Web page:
About Volunteers

Do you want to be a volunteer?

Volunteering can be a great source of satisfaction and a learning opportunity, but we recommend you do some reconnaissance before you commit. Most people start by finding a mission that resonates with them. Visit the organization and get a sense of the environment and the people. Be specific about your schedule and the amount of time you are willing to commit and make sure the organization agrees and does the same. Ask for a job description of what you’ll be doing (if the organization doesn’t offer those, that could be a red flag). Find out what training they offer and the supervision/feedback arrangement.

Volunteers are there to serve, but you also are expecting something in return. Be clear about what you want to gain from this relationship so that you can determine if this organization is able to fulfill your expectations.

Is your organization seeking volunteers?

This space is your opportunity to post a job description for volunteer needs your organization has. If you’ve gotten this far, we’re going to assume that you have the basic elements of a volunteer program in place, including job descriptions; orientation and training programs; supervision, feedback and evaluation procedures and recognition/appreciation activities.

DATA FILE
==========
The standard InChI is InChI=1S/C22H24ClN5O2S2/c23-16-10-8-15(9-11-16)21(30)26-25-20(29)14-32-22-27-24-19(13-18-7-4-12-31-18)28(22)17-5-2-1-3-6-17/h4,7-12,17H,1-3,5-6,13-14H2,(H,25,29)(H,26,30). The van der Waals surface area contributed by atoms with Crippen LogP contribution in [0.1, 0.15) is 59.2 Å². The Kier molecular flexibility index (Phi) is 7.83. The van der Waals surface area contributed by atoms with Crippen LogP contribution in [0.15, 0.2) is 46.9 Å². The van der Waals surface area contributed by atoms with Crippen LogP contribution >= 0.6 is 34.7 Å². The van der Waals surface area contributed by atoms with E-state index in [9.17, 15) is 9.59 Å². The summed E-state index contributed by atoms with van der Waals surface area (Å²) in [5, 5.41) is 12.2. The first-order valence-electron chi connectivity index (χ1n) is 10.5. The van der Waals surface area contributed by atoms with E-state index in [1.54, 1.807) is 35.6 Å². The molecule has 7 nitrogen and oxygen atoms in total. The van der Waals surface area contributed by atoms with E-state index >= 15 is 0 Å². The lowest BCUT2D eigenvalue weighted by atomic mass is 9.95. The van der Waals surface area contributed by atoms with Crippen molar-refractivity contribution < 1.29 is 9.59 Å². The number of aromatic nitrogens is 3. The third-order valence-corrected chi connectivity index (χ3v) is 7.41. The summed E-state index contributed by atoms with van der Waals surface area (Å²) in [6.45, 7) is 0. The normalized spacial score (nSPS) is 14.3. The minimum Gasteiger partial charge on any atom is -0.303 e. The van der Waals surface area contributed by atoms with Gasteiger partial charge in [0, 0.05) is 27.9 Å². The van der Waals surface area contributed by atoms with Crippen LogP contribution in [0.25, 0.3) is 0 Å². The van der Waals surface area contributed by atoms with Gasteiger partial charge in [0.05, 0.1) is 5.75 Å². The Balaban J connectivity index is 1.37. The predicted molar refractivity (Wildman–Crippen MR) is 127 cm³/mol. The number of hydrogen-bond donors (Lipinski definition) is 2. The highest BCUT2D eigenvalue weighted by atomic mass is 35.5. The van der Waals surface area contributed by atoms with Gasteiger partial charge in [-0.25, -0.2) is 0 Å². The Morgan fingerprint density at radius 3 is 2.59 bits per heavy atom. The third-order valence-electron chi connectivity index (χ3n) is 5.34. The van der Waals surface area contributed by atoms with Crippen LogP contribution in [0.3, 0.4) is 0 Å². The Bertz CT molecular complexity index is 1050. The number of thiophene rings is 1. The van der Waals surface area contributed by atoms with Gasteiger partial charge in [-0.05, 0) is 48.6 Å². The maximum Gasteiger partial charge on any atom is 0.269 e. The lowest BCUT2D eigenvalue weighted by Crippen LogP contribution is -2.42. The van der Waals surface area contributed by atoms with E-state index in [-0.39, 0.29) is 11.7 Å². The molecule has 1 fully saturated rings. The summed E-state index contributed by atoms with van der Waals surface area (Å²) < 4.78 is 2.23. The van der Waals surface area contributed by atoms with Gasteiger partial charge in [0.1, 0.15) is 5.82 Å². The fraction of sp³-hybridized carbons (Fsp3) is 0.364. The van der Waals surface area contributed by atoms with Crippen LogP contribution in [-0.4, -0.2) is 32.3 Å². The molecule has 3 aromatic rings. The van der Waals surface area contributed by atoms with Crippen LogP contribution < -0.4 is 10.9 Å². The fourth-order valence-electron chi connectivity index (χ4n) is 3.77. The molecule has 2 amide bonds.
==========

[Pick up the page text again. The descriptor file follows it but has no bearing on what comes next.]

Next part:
For more information about The Nonprofit Center’s collaboration with United Way of Southeastern Pennsylvania to offer a Certificate in Volunteer Management, click here.

From the blog

The Down Side of Giving

Posted by Laura Otten, Ph.D., Director on 22 August 2019, 9:05 am

When did giving become all about the donor and not about the nonprofit?   With all of the years behind me, no one could consider me naïve, so what could make me ask this question?  Is it just wishful thinking?  Or that ever pressing need to believe that people still really are decent, caring, compassionate?  We saw changes in people’s giving last year that seem directly attributable to the 2017 Tax Cuts and Jobs Act that nearly doubled the standard deduction, erasing the need in some people’s minds to actually make a charitable gift.  Get the deduction without actually giving?  Perhaps.

Read the full post.